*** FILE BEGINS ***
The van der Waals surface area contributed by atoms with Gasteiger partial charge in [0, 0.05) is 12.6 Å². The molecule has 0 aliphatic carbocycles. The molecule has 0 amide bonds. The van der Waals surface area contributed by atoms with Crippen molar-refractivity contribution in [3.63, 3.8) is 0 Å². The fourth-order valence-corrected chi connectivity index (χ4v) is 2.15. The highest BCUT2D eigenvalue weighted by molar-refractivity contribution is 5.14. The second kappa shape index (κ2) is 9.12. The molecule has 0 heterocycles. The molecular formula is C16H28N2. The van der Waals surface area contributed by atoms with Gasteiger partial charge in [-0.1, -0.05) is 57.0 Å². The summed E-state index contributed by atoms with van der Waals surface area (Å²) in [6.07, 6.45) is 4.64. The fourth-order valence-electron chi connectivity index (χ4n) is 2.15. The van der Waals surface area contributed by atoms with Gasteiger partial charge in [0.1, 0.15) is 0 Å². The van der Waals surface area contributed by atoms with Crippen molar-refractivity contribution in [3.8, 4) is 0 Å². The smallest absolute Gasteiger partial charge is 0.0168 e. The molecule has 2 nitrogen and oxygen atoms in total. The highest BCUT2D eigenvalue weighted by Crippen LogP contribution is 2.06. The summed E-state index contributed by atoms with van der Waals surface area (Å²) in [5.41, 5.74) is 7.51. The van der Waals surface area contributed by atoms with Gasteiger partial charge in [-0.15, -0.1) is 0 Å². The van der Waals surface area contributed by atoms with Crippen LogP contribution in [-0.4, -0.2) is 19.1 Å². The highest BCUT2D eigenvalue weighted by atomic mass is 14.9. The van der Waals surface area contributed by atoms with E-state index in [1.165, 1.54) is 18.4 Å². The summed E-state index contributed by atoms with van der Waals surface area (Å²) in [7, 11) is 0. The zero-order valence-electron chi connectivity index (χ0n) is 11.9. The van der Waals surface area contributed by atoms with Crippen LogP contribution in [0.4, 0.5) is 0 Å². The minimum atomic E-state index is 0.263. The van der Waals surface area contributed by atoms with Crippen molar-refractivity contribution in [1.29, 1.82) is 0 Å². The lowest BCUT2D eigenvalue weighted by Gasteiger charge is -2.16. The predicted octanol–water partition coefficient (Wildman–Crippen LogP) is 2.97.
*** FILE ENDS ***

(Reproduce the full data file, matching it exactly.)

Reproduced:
The van der Waals surface area contributed by atoms with Gasteiger partial charge in [0, 0.05) is 12.6 Å². The molecule has 0 aliphatic carbocycles. The molecule has 0 amide bonds. The van der Waals surface area contributed by atoms with Crippen molar-refractivity contribution in [3.63, 3.8) is 0 Å². The fourth-order valence-corrected chi connectivity index (χ4v) is 2.15. The highest BCUT2D eigenvalue weighted by molar-refractivity contribution is 5.14. The second kappa shape index (κ2) is 9.12. The molecule has 0 heterocycles. The molecular formula is C16H28N2. The van der Waals surface area contributed by atoms with Gasteiger partial charge in [-0.1, -0.05) is 57.0 Å². The summed E-state index contributed by atoms with van der Waals surface area (Å²) in [6.07, 6.45) is 4.64. The fourth-order valence-electron chi connectivity index (χ4n) is 2.15. The van der Waals surface area contributed by atoms with Gasteiger partial charge in [0.1, 0.15) is 0 Å². The van der Waals surface area contributed by atoms with Crippen molar-refractivity contribution in [3.8, 4) is 0 Å². The smallest absolute Gasteiger partial charge is 0.0168 e. The molecule has 2 nitrogen and oxygen atoms in total. The highest BCUT2D eigenvalue weighted by Crippen LogP contribution is 2.06. The summed E-state index contributed by atoms with van der Waals surface area (Å²) in [5.41, 5.74) is 7.51. The van der Waals surface area contributed by atoms with Gasteiger partial charge in [-0.15, -0.1) is 0 Å². The van der Waals surface area contributed by atoms with Crippen LogP contribution in [-0.4, -0.2) is 19.1 Å². The highest BCUT2D eigenvalue weighted by atomic mass is 14.9. The van der Waals surface area contributed by atoms with E-state index in [1.165, 1.54) is 18.4 Å². The summed E-state index contributed by atoms with van der Waals surface area (Å²) in [7, 11) is 0. The zero-order valence-electron chi connectivity index (χ0n) is 11.9. The van der Waals surface area contributed by atoms with Crippen LogP contribution in [0.4, 0.5) is 0 Å². The minimum atomic E-state index is 0.263. The van der Waals surface area contributed by atoms with Crippen molar-refractivity contribution in [1.29, 1.82) is 0 Å². The lowest BCUT2D eigenvalue weighted by Gasteiger charge is -2.16. The predicted octanol–water partition coefficient (Wildman–Crippen LogP) is 2.97.